“All lies and jest, still a man hears what he wants to hear and disregards the rest”. So wrote Paul Simon in 1968 in the song “The Boxer”. I always liked that line, I never really knew why I liked it but it stuck with me and rang true long before I heard the terms “confirmation theory”, “cognitive dissonance” or “just world hypothesis”.
Paul Simon is a great poet of our time, and like all great poets he manages to encapsulate a great human truth in a single line of prose.
And that brings me to Carol Tavris and Elliot Aronson whose brilliant book; “Mistakes Were Made (but Not by Me) explains how and why we justify foolish beliefs, bad Decisions and hurtful acts.
I heartily recommend “Mistakes Were Made” to anyone interested in how the brain works and where our ideas come from. What follows is the book description from Amazon.
Why do people dodge responsibility when things go wrong? Why the parade of public figures unable to own up when they make mistakes? Why the endless marital quarrels over who is right? Why can we see hypocrisy in others but not in ourselves? Are we all liars? Or do we really believe the stories we tell?
Renowned social psychologists Carol Tavris and Elliot Aronson take a compelling look into how the brain is wired for self-justification. When we make mistakes, we must calm the cognitive dissonance that jars our feelings of self-worth. And so we create fictions that absolve us of responsibility, restoring our belief that we are smart, moral, and right – a belief that often keeps us on a course that is dumb, immoral, and wrong.
Backed by years of research and delivered in lively, energetic prose, Mistakes Were Made (But Not by Me) offers a fascinating explanation of self-deception – how it works, the harm it can cause, and how we can overcome it.
I was forced to participate in religious services in school. Unlike the USA, the UK does not have an equivalent to the Establishment clause of the first amendment to the US constitution.
By all means teach comparative religion, philosophy and ethics in schools so that children can make up their own minds but they should be spared from uncritical sectarian propaganda until they reach intellectual maturity.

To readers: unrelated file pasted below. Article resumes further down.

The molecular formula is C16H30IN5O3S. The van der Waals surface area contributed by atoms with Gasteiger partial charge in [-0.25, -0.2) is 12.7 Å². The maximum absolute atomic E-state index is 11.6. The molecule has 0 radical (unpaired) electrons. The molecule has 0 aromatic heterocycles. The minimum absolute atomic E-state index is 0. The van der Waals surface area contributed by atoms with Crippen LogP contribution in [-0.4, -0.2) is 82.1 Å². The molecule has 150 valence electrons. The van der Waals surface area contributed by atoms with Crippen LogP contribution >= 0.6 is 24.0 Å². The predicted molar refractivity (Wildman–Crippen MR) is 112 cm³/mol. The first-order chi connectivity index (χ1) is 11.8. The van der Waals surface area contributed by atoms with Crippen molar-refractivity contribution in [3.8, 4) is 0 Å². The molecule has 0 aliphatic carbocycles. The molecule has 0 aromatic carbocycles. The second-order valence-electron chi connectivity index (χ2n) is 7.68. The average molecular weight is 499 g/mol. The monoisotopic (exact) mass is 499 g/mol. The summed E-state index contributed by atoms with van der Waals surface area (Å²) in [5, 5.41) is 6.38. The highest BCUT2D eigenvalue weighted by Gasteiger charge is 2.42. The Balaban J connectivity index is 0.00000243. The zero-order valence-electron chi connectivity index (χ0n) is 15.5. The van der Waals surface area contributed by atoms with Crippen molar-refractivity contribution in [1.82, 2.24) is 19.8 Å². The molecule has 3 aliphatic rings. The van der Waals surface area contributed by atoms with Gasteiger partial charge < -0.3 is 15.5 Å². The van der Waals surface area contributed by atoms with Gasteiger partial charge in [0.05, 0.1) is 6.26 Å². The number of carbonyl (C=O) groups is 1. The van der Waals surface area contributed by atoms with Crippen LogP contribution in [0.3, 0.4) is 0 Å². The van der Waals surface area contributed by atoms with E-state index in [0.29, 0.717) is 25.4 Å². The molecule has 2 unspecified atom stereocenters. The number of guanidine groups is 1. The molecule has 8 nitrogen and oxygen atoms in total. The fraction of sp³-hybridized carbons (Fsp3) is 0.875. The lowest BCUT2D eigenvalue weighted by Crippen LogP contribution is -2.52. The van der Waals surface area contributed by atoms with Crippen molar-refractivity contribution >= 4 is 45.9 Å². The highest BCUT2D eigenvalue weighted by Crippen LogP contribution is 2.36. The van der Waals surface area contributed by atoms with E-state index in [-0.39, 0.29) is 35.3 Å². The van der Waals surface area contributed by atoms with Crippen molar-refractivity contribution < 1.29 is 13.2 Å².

Thomas Jefferson expressed it well In his 1802 letter to the Danbury Baptist Association, when he wrote:
“Believing with you that religion is a matter which lies solely between Man and his God, that he owes account to none other for his faith or his worship, that the legitimate powers of government reach actions only, and not opinions, I contemplate with sovereign reverence that act of the whole American people which declared that their legislature should “make no law respecting an establishment of religion, or prohibiting the free exercise thereof,” thus building a wall of separation between Church and State..”
Jefferson’s “wall of separation between Church and State” might be better expressed as “a separation of organized religion and civil authority,” because religious and civil authority should never be invested in the same entities.
This bright line of separation means that the civil authority cannot dictate to nor can they control organized religious bodies. The state cannot tell religious bodies what to preach, how to preach or when to preach. Civil authority must exercise a “hands off” approach, neither helping nor hindering religion. The converse is also true, churches should stay out of politics.
There are no shortage of; churches, mosques, synagogues or temples so please keep religion out of schools.
The Founders of the USA were liberals and the USA would not exist in its present form without them. Who ever heard of a revolution by conservatives ? The idea is self evidently absurd. There were conservatives around in 18th century America of course; but they were monarchists, the ones who wanted to conserve the the existing state of affairs, the ones who opposed the revolution.
In the 18th century, “liberal”was used in a very positive sense, a person was liberal not by having a particular set of political beliefs but by possessing the virtue of free and rational generosity.
Liberality was the capacity to give freely and to give with purpose. Giving that lacked these qualities was prodigality, a vice, not a virtue.